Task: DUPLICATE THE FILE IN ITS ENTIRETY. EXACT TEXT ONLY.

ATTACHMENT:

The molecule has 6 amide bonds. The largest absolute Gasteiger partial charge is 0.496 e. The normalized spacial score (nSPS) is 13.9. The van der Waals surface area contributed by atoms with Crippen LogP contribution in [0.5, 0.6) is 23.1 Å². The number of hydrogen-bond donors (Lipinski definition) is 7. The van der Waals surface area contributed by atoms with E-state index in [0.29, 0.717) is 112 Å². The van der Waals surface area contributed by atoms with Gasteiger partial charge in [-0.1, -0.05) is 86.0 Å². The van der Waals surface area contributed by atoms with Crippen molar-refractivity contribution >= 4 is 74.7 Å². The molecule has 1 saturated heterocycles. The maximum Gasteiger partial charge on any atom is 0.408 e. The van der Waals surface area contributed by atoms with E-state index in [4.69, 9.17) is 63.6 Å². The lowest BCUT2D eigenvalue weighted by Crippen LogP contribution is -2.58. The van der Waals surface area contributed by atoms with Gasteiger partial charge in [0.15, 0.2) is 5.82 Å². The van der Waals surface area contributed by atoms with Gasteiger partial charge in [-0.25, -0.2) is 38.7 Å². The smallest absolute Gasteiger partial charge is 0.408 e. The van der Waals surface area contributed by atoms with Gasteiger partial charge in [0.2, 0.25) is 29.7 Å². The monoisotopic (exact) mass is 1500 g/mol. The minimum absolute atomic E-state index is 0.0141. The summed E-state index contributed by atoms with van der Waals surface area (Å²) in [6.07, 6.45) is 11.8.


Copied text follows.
The molecule has 6 amide bonds. The largest absolute Gasteiger partial charge is 0.496 e. The normalized spacial score (nSPS) is 13.9. The van der Waals surface area contributed by atoms with Crippen LogP contribution in [0.5, 0.6) is 23.1 Å². The number of hydrogen-bond donors (Lipinski definition) is 7. The van der Waals surface area contributed by atoms with E-state index in [0.29, 0.717) is 112 Å². The van der Waals surface area contributed by atoms with Gasteiger partial charge in [-0.1, -0.05) is 86.0 Å². The van der Waals surface area contributed by atoms with Crippen molar-refractivity contribution >= 4 is 74.7 Å². The molecule has 1 saturated heterocycles. The maximum Gasteiger partial charge on any atom is 0.408 e. The van der Waals surface area contributed by atoms with E-state index in [4.69, 9.17) is 63.6 Å². The lowest BCUT2D eigenvalue weighted by Crippen LogP contribution is -2.58. The van der Waals surface area contributed by atoms with Gasteiger partial charge in [0.15, 0.2) is 5.82 Å². The van der Waals surface area contributed by atoms with Gasteiger partial charge in [-0.25, -0.2) is 38.7 Å². The smallest absolute Gasteiger partial charge is 0.408 e. The van der Waals surface area contributed by atoms with Gasteiger partial charge in [0.2, 0.25) is 29.7 Å². The monoisotopic (exact) mass is 1500 g/mol. The minimum absolute atomic E-state index is 0.0141. The summed E-state index contributed by atoms with van der Waals surface area (Å²) in [6.07, 6.45) is 11.8.